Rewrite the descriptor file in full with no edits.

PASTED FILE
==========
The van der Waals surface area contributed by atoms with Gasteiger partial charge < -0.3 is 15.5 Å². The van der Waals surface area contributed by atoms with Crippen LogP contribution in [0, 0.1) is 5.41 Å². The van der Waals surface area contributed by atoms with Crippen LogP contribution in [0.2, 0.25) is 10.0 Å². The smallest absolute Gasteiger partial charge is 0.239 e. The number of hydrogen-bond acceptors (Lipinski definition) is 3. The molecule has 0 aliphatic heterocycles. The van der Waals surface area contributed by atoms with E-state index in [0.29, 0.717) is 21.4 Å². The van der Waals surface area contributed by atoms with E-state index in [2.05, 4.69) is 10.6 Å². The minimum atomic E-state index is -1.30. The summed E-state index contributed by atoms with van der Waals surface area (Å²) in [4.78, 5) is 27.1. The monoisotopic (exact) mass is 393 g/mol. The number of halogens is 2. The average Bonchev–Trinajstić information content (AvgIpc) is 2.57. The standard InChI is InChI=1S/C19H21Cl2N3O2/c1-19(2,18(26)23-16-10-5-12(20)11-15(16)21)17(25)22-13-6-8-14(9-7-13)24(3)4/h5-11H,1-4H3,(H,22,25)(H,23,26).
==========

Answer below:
The van der Waals surface area contributed by atoms with Gasteiger partial charge < -0.3 is 15.5 Å². The van der Waals surface area contributed by atoms with Crippen LogP contribution in [0, 0.1) is 5.41 Å². The van der Waals surface area contributed by atoms with Crippen LogP contribution in [0.2, 0.25) is 10.0 Å². The smallest absolute Gasteiger partial charge is 0.239 e. The number of hydrogen-bond acceptors (Lipinski definition) is 3. The molecule has 0 aliphatic heterocycles. The van der Waals surface area contributed by atoms with E-state index in [0.29, 0.717) is 21.4 Å². The van der Waals surface area contributed by atoms with E-state index in [2.05, 4.69) is 10.6 Å². The minimum atomic E-state index is -1.30. The summed E-state index contributed by atoms with van der Waals surface area (Å²) in [4.78, 5) is 27.1. The monoisotopic (exact) mass is 393 g/mol. The number of halogens is 2. The average Bonchev–Trinajstić information content (AvgIpc) is 2.57. The standard InChI is InChI=1S/C19H21Cl2N3O2/c1-19(2,18(26)23-16-10-5-12(20)11-15(16)21)17(25)22-13-6-8-14(9-7-13)24(3)4/h5-11H,1-4H3,(H,22,25)(H,23,26).